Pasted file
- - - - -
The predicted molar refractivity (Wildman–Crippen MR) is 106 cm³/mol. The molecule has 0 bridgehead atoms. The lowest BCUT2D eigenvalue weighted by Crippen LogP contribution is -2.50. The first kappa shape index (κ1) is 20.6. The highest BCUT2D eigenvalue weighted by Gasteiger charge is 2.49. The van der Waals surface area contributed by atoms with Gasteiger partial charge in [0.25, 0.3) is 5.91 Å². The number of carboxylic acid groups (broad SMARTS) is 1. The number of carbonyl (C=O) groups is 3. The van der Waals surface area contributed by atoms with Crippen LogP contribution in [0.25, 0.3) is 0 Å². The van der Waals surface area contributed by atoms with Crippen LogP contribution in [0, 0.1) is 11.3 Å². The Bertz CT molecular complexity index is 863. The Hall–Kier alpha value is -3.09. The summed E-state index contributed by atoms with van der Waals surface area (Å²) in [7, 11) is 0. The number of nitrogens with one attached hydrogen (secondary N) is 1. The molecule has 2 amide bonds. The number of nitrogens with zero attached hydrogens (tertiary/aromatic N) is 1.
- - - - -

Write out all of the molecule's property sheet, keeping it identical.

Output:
The predicted molar refractivity (Wildman–Crippen MR) is 106 cm³/mol. The molecule has 0 bridgehead atoms. The lowest BCUT2D eigenvalue weighted by Crippen LogP contribution is -2.50. The first kappa shape index (κ1) is 20.6. The highest BCUT2D eigenvalue weighted by Gasteiger charge is 2.49. The van der Waals surface area contributed by atoms with Gasteiger partial charge in [0.25, 0.3) is 5.91 Å². The number of carboxylic acid groups (broad SMARTS) is 1. The number of carbonyl (C=O) groups is 3. The van der Waals surface area contributed by atoms with Crippen LogP contribution in [0.25, 0.3) is 0 Å². The van der Waals surface area contributed by atoms with Crippen LogP contribution in [0, 0.1) is 11.3 Å². The Bertz CT molecular complexity index is 863. The Hall–Kier alpha value is -3.09. The summed E-state index contributed by atoms with van der Waals surface area (Å²) in [7, 11) is 0. The number of nitrogens with one attached hydrogen (secondary N) is 1. The molecule has 2 amide bonds. The number of nitrogens with zero attached hydrogens (tertiary/aromatic N) is 1.